Monday, January 12, 2009

Key Strategies for Implementing ISO 27001

In 1995, the British Standard Institute (BSI) published British Standard (BS) 7799, a widely adopted set of best practices that help organizations implement effective information security management systems (ISMSs) and establish security controls for specific business areas. In October 2005, the standard was adopted by the International Organization for Standardization (ISO). As a result, implementing BS 7799 — now ISO 27001: 2005 — has become a major focus of attention for European-based companies and those working in the region.

Depending on the organization's size, the nature of its business, and the maturity of its processes, implementing ISO 27001 can involve a substantial investment of resources that requires the commitment of senior management. In addition, because of its emphasis on data security, many internal auditors perceive the standard to be focused solely on technology and often recommend that IT departments comply with the standard's requirements without understanding the amount of time and resources required for compliance. To ensure across-the-board acceptance and success, initial analyses and planning are vital. Because internal auditors are in the perfect position to add value to an organization's IT processes, they can help IT departments prepare the groundwork for an effective and efficient ISO 27001 implementation strategy during the initial planning phase. This will help companies ensure their IT processes are better aligned with the standard's requirements and ensure long-term compliance.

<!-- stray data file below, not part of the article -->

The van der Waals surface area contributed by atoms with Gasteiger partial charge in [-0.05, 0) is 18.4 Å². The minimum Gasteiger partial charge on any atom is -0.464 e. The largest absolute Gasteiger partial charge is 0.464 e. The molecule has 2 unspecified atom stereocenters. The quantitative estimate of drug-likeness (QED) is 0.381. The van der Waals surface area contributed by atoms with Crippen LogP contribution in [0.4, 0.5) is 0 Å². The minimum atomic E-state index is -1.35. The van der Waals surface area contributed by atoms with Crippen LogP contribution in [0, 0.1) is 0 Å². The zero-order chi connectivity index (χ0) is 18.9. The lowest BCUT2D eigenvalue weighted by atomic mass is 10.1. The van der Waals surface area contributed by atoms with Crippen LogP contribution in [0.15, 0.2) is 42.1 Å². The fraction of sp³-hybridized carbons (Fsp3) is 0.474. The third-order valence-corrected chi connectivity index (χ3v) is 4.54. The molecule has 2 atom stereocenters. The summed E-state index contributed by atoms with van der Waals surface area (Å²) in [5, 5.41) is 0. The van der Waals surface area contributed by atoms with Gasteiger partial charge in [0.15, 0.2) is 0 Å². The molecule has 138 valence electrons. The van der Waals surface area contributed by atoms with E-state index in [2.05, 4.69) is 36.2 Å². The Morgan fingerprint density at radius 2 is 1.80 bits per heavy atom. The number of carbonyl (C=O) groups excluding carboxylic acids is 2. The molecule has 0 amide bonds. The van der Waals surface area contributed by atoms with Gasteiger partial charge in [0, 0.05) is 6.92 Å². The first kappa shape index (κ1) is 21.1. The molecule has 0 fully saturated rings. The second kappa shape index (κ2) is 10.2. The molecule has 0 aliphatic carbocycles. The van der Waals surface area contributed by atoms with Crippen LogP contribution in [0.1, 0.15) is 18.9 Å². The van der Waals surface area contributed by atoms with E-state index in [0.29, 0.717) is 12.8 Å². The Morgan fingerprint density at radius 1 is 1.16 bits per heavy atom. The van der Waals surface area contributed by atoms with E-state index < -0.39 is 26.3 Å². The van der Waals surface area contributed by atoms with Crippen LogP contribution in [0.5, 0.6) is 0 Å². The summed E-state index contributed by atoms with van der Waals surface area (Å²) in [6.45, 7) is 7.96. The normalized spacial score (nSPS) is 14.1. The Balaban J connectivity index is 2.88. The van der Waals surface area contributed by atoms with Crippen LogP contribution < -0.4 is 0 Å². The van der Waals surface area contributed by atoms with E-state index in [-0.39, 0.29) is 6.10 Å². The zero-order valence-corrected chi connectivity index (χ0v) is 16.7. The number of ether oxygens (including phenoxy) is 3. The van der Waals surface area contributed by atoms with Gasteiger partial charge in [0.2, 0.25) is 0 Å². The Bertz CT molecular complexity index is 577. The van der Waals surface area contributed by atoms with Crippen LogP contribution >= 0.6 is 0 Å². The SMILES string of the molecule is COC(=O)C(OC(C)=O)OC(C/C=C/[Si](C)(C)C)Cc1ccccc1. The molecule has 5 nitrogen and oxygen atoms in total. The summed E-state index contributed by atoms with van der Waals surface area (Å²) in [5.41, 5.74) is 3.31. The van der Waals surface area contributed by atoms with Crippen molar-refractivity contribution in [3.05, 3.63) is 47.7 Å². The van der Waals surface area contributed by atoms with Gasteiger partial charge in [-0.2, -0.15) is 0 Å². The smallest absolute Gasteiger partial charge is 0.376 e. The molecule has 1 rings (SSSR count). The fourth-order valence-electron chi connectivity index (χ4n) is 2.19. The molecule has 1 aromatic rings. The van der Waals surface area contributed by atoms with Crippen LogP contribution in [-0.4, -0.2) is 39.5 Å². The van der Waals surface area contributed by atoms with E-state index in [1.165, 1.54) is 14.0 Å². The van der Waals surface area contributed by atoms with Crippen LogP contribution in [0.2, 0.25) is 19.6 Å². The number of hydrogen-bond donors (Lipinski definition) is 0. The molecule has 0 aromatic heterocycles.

Implementing ISO 27001 can take time and consume unforeseen resources, especially if companies don't have an implementation plan early in the compliance process. To enhance compliance efforts, internal auditors can help companies identify their primary business objectives and implementation scope. Auditors should work with IT departments to determine current compliance maturity levels and analyze the compliance process' return on investment. These steps can be conducted by a team of staff members or external consultants who have prior experience implementing the standard. External consultants should work in collaboration with an internal team of representatives from the company's major business units. Below is a description of each recommendation.

Identify Business Objectives

Plans to adopt ISO 27001 must be supported by a concrete business analysis that involves listing the primary business objectives and ensuring a consensus is reached with key stakeholders. Business objectives can be derived from the company's mission, strategic plan, and existing IT goals and may include:

  • Ensuring effective risk management, such as identifying information assets and conducting accurate risk assessments.
  • Maintaining the company's competitive advantage, if the industry as a whole deals with sensitive information.
  • Preserving the organization's reputation and standing among industry leaders.
  • Providing assurance to customers and partners about the organization’s commitment to protecting data.
  • Increasing the company's revenue, profitability, and savings in areas where protective controls operate well.